Standing proud and forbidding on the north bank of the River Thames, the Tower of London was founded by William the Conqueror towards the end of 1066 as an enduring and resented symbol of the might of the Normans.
The White Tower, which was built by William in 1078, came to represent the oppression of the capital by the new rulers of England. This is the building which gives the entire castle it’s name.
However, the Tower is so much more than its well-known central structure; it is a made up of several buildings or towers set within massive defensive walls and a moat. The Tower saw much expansion in the 12th and 13th centuries under Richard 1st, Henry 111 and Edward 1st and the general layout we see today was established by the late 13th century despite later activity.
The Tower has played an extremely prominent role in English history and has been besieged several times; whoever had control of the Tower effectively had control of the country, little wonder it was so jealously guarded.
The castle was used as a prison since at least 1100 but it has also served as an armoury, a mint, a treasury and even a menagerie; and of course, the monarch would stay here the night before his (or her) coronation.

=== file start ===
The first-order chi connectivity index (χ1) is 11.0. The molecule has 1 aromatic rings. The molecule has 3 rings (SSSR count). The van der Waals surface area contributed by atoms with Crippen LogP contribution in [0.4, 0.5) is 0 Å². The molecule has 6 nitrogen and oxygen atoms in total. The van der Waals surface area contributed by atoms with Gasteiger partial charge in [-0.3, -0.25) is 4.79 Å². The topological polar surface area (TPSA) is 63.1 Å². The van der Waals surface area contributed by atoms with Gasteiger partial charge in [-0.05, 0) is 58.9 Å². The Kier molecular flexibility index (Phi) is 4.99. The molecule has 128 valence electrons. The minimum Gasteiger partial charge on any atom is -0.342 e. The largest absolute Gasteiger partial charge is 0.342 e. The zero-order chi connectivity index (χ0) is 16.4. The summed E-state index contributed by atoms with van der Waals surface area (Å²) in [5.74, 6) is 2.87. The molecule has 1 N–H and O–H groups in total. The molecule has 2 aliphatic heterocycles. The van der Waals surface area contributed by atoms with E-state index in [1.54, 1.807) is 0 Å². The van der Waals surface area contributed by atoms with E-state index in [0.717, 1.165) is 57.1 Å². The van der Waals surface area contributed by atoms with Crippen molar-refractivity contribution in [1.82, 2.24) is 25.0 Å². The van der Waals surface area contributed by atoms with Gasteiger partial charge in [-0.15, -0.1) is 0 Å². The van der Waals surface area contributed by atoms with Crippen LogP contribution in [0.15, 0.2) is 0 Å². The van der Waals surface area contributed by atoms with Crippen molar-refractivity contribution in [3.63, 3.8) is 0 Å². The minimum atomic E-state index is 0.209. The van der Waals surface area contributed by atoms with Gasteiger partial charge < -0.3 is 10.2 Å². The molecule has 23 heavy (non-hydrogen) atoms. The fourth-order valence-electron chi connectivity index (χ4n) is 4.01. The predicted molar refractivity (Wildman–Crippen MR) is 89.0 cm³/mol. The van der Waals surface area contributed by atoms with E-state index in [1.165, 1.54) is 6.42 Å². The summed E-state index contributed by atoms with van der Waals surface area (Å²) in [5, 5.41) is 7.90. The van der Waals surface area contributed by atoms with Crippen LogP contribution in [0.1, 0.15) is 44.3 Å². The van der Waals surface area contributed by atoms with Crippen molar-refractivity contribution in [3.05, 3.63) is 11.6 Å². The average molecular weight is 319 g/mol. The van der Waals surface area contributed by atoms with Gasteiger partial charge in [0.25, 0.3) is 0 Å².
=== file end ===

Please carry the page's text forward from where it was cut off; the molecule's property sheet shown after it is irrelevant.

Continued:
It is said that when Anne Boleyn was taken to the Tower as a prisoner, she was lodged in the same apartment which she used the night before her coronation. This house, known as the Queens House is a short walk from Tower Green where poor Anne was beheaded by the French swordsman on May 19th 1536.
Anne’s daughter, Princess Elizabeth ( later Elizabeth 1st) was also imprisoned in the Tower in 1554 by her half-sister Mary 1st after the Wyatt rebellion. She was lodged in the Bell Tower. It is at this time…in the 16th century that The Tower earned its reputation as a place of execution and torture, but only seven people met their deaths within its walls.
William, Lord Hastings (1483).
Anne Boleyn (1536)
Margaret Pole, Countess of Salisbury (1541)
Catherine Howard (1542)
Jane, Lady Rochford (1542)
Lady Jane Grey (1554)
Robert Devereux Earl of Essex (1601)
All these unfortunates were executed by beheading and all are buried beneath the alter in the Chapel of St Peter ad Vincula within the Tower.
Most executions took place on Tower Hill and they were a great draw for the crowds. Men, women and even children would all gather round and watch as the poor unfortunate prisoner was dispatched….and it wasn’t always a quick death. If the executioner was unskilled or nervous he sometimes botched it and only after several strokes of the axe would the head part from the body. Yes, it was a grand day out for all the family.
The Tower now stands surrounded by ugly modern buildings of glass and concrete…but these 21st century symbols of wealth and power will never, in my opinion be as mighty, as beautiful or as enduring as The Tower.